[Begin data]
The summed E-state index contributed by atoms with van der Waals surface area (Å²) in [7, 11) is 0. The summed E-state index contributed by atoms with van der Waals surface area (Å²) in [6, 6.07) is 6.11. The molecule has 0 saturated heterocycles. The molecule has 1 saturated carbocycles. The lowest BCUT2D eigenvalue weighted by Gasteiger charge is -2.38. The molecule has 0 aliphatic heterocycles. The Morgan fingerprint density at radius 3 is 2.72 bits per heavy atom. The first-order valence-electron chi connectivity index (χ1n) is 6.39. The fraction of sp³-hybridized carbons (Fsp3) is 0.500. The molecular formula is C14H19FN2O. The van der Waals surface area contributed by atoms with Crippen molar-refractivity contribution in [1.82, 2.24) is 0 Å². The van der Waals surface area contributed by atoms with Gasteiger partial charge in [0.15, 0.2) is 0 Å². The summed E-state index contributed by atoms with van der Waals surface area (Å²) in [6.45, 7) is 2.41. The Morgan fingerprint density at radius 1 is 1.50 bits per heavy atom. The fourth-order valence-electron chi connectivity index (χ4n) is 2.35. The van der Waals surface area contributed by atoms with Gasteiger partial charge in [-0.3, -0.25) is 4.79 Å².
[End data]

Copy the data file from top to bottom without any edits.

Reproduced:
The summed E-state index contributed by atoms with van der Waals surface area (Å²) in [7, 11) is 0. The summed E-state index contributed by atoms with van der Waals surface area (Å²) in [6, 6.07) is 6.11. The molecule has 0 saturated heterocycles. The molecule has 1 saturated carbocycles. The lowest BCUT2D eigenvalue weighted by Gasteiger charge is -2.38. The molecule has 0 aliphatic heterocycles. The Morgan fingerprint density at radius 3 is 2.72 bits per heavy atom. The first-order valence-electron chi connectivity index (χ1n) is 6.39. The fraction of sp³-hybridized carbons (Fsp3) is 0.500. The molecular formula is C14H19FN2O. The van der Waals surface area contributed by atoms with Crippen molar-refractivity contribution in [1.82, 2.24) is 0 Å². The van der Waals surface area contributed by atoms with Gasteiger partial charge in [0.15, 0.2) is 0 Å². The summed E-state index contributed by atoms with van der Waals surface area (Å²) in [6.45, 7) is 2.41. The Morgan fingerprint density at radius 1 is 1.50 bits per heavy atom. The fourth-order valence-electron chi connectivity index (χ4n) is 2.35. The van der Waals surface area contributed by atoms with Gasteiger partial charge in [-0.3, -0.25) is 4.79 Å².